An active lifestyle and a balanced, nutritious diet lower obesity and improve overall physical and eye health. Give your body a boost by incorporating important nutrients, such as vitamins C and E, zeaxanthin, omega 3, zinc, and lutein, many of which are found in green leafy and dark orange vegetables, as they have been shown to reduce the onset, progression, and severity of certain eye diseases. 

We Can Help Keep Your Eyes Healthy in Joplin

While a healthy diet and regular exercise greatly increase your chances of living a disease-free long life, they alone are not enough to ensure long term healthy eyesight. Regular eye exams with Dr. David Coleman can help prevent or detect the onset of ocular disease, and maintain vision that is clear and comfortable.

If you have any questions or concerns regarding your vision or eye health, don’t hesitate to call Coleman Vision — we’re here for you. 

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To Our Patient Family,

Based on federal and state recommendations, many offices have voluntarily moved to a temporary model of care where they are reducing or eliminating routine vision care, particularly for at-risk populations, while still allowing urgent care for their patients.

After careful consideration we have made the decision to follow these recommendations until April 3rd, at which time we will re-evaluate.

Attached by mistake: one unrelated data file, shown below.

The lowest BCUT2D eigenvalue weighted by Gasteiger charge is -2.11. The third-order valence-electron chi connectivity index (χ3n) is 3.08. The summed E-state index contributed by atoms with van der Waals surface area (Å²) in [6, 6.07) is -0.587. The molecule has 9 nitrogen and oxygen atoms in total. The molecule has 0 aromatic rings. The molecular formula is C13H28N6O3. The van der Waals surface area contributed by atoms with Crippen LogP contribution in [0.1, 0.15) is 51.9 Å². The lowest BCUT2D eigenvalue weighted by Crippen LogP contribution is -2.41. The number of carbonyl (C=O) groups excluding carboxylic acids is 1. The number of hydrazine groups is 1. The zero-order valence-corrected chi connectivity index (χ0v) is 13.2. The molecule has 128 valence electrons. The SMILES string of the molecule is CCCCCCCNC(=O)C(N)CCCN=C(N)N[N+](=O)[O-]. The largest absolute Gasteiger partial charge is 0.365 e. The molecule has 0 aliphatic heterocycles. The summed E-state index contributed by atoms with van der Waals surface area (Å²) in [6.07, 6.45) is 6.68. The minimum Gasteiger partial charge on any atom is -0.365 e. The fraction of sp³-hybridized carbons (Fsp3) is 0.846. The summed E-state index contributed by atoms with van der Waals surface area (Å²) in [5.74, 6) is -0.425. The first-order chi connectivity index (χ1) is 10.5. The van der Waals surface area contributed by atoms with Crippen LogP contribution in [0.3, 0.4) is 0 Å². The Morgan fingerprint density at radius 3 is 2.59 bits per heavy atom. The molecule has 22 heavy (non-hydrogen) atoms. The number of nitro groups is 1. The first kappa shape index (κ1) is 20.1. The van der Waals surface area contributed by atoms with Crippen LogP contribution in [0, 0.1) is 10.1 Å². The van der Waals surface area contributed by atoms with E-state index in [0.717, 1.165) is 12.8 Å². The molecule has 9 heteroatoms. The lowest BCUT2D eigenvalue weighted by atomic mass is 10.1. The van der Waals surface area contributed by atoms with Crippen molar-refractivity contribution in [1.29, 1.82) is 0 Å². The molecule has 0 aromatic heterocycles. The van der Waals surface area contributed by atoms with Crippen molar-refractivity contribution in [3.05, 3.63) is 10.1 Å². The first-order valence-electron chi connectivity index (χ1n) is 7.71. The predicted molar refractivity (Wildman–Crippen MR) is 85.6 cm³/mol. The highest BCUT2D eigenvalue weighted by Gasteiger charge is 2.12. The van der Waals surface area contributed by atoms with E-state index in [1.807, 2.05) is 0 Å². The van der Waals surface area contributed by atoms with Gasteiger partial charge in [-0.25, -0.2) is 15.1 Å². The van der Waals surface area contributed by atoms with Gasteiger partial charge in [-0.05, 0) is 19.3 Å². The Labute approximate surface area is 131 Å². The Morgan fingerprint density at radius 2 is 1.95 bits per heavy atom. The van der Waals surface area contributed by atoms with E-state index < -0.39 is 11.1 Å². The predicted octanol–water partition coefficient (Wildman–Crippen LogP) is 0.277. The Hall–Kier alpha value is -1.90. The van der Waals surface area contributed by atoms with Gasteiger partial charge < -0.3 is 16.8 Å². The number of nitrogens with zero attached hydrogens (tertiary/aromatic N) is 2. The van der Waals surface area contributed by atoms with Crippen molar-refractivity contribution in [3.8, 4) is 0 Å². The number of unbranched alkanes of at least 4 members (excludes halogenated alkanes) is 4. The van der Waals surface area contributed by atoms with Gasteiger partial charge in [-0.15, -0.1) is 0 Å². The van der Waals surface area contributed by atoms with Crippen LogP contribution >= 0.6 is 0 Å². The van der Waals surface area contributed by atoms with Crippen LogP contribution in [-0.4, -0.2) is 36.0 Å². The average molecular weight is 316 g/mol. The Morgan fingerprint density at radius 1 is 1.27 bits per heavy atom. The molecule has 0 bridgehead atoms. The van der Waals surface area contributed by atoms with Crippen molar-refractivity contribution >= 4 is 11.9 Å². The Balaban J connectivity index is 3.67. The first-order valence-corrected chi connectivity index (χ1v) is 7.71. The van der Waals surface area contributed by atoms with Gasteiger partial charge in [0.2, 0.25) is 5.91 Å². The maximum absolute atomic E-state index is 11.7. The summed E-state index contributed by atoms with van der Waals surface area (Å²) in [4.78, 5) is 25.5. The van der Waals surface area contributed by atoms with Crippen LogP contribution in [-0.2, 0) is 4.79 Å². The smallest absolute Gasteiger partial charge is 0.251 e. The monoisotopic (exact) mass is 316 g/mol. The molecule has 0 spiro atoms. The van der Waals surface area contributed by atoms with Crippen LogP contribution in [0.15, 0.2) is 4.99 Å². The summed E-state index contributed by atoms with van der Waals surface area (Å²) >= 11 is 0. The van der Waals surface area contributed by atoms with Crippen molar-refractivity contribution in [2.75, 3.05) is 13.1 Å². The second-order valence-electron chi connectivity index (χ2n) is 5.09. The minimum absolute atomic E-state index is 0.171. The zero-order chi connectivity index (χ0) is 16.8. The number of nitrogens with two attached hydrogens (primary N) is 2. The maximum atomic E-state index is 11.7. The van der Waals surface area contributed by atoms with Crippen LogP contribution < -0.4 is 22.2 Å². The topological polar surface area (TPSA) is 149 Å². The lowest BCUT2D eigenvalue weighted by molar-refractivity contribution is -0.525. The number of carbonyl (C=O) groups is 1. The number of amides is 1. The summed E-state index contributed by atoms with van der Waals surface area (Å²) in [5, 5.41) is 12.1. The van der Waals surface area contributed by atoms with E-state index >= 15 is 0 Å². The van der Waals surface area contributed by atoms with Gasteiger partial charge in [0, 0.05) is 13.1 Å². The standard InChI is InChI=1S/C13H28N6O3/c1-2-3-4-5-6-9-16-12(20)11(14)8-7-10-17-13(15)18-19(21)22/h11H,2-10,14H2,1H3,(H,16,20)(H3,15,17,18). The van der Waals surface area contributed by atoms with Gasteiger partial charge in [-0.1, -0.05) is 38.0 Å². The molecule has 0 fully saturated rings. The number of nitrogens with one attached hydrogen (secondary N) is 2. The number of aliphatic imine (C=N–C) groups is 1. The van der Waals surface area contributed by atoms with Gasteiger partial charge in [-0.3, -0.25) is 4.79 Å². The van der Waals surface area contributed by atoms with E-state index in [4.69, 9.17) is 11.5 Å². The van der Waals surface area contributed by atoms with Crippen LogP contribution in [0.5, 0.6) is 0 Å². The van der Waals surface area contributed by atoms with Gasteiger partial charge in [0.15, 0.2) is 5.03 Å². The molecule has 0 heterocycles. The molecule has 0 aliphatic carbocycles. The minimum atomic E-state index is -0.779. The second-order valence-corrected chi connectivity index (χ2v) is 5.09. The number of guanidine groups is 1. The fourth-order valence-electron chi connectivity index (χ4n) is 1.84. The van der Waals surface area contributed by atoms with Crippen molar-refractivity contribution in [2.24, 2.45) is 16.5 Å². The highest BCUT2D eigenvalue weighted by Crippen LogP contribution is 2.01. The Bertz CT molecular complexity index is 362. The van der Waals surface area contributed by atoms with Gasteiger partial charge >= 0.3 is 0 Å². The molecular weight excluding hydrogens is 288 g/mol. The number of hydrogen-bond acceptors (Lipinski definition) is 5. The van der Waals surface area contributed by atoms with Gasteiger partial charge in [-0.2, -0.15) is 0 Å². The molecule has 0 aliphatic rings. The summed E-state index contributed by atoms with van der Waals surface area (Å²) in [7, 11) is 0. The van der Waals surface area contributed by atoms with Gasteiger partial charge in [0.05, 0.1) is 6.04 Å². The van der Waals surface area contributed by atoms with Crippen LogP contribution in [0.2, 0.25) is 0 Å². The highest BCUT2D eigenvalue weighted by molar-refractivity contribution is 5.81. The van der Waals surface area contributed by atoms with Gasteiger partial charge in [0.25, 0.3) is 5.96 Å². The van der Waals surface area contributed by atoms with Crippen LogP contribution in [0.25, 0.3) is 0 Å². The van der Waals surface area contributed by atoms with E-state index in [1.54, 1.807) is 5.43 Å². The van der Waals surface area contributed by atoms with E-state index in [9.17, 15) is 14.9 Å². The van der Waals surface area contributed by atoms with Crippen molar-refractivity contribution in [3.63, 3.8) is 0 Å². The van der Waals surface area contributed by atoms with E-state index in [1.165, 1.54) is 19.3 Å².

So what does that mean?

To minimize the spread of COVID-19 our physical office will be temporarily closed to routine vision appointments.  We will have both Doctors and staff in the office Tuesday – Thursday from 9:00 am – 5:00 pm to answer questions, place contact lens orders and schedule urgent/emergency patients by phone.

We are offering to extend contact lens prescriptions if necessary, to make sure our patients have enough supply until our quarantine lifts.

Both Dr. David and Dr. Jeff are still available for red eyes, sudden vision changes, injuries, and other urgent issues for both new and established patients.  Please feel free to call our office between the hours of 9:00 am and 5:00 pm Tuesday – Thursday.

Our doctors will be providing Tele-health for your convenience and extended care.  We will also be offering extended services for our vision therapy patients.

If you have glasses ordered or glasses that are ready for pick up, we ask that you call ahead and schedule a time to pick those up. Once you have arrived, call the office for check-in, and we will deliver and adjust your glasses at your car.  Contacts and vitamins that are available for pickup will follow same check-in process.

As always, we genuinely care for our patients and want the very best for each of you.  If you need us, or have questions about your specific situations; please feel free to call the office.  This plan of action could change due to federal or state guidelines and recommendations.  Please monitor our Facebook page for updates.

We appreciate your understanding in this matter.

Prayerfully,

Dr. David Coleman & Dr. Jeff Coleman